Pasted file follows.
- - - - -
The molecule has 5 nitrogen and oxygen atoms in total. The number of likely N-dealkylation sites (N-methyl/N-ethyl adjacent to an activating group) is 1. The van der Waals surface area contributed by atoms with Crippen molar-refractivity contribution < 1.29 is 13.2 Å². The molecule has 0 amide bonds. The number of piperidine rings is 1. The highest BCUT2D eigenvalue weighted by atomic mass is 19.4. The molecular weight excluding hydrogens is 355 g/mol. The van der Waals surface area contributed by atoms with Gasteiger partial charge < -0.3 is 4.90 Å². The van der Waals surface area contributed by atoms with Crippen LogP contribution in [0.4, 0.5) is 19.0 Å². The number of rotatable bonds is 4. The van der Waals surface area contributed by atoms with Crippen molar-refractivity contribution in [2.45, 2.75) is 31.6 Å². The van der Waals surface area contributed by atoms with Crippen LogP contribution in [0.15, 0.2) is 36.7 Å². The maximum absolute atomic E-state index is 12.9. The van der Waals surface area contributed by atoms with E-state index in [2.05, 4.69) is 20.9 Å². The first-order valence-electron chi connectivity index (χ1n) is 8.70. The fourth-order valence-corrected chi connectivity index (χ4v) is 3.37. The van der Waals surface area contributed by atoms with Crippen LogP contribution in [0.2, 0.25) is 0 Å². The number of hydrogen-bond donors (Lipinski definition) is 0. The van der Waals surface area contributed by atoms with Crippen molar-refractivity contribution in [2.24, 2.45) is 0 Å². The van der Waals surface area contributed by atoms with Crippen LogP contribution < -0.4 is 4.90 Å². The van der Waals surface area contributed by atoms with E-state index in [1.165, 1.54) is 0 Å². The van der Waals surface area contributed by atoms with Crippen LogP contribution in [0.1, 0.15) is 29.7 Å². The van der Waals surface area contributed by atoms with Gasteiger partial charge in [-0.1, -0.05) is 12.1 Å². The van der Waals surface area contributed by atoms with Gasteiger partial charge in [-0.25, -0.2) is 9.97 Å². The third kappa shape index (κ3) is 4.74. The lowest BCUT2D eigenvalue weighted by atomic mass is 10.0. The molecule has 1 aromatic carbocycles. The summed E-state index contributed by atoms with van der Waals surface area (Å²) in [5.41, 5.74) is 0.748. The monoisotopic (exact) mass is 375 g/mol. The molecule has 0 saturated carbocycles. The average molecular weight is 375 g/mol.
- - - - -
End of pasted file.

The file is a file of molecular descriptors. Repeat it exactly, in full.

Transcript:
The molecule has 5 nitrogen and oxygen atoms in total. The number of likely N-dealkylation sites (N-methyl/N-ethyl adjacent to an activating group) is 1. The van der Waals surface area contributed by atoms with Crippen molar-refractivity contribution < 1.29 is 13.2 Å². The molecule has 0 amide bonds. The number of piperidine rings is 1. The highest BCUT2D eigenvalue weighted by atomic mass is 19.4. The molecular weight excluding hydrogens is 355 g/mol. The van der Waals surface area contributed by atoms with Gasteiger partial charge < -0.3 is 4.90 Å². The van der Waals surface area contributed by atoms with Crippen LogP contribution in [0.4, 0.5) is 19.0 Å². The number of rotatable bonds is 4. The van der Waals surface area contributed by atoms with Crippen molar-refractivity contribution in [2.45, 2.75) is 31.6 Å². The van der Waals surface area contributed by atoms with Crippen LogP contribution in [0.15, 0.2) is 36.7 Å². The maximum absolute atomic E-state index is 12.9. The van der Waals surface area contributed by atoms with E-state index in [2.05, 4.69) is 20.9 Å². The first-order valence-electron chi connectivity index (χ1n) is 8.70. The fourth-order valence-corrected chi connectivity index (χ4v) is 3.37. The van der Waals surface area contributed by atoms with Crippen LogP contribution in [0.2, 0.25) is 0 Å². The number of hydrogen-bond donors (Lipinski definition) is 0. The van der Waals surface area contributed by atoms with Crippen molar-refractivity contribution in [2.24, 2.45) is 0 Å². The van der Waals surface area contributed by atoms with Crippen LogP contribution < -0.4 is 4.90 Å². The van der Waals surface area contributed by atoms with E-state index in [1.165, 1.54) is 0 Å². The van der Waals surface area contributed by atoms with Crippen LogP contribution in [0.1, 0.15) is 29.7 Å². The van der Waals surface area contributed by atoms with Gasteiger partial charge in [-0.1, -0.05) is 12.1 Å². The van der Waals surface area contributed by atoms with Gasteiger partial charge in [-0.25, -0.2) is 9.97 Å². The third kappa shape index (κ3) is 4.74. The lowest BCUT2D eigenvalue weighted by atomic mass is 10.0. The molecule has 1 aromatic carbocycles. The summed E-state index contributed by atoms with van der Waals surface area (Å²) in [5.41, 5.74) is 0.748. The monoisotopic (exact) mass is 375 g/mol. The molecule has 0 saturated carbocycles. The average molecular weight is 375 g/mol.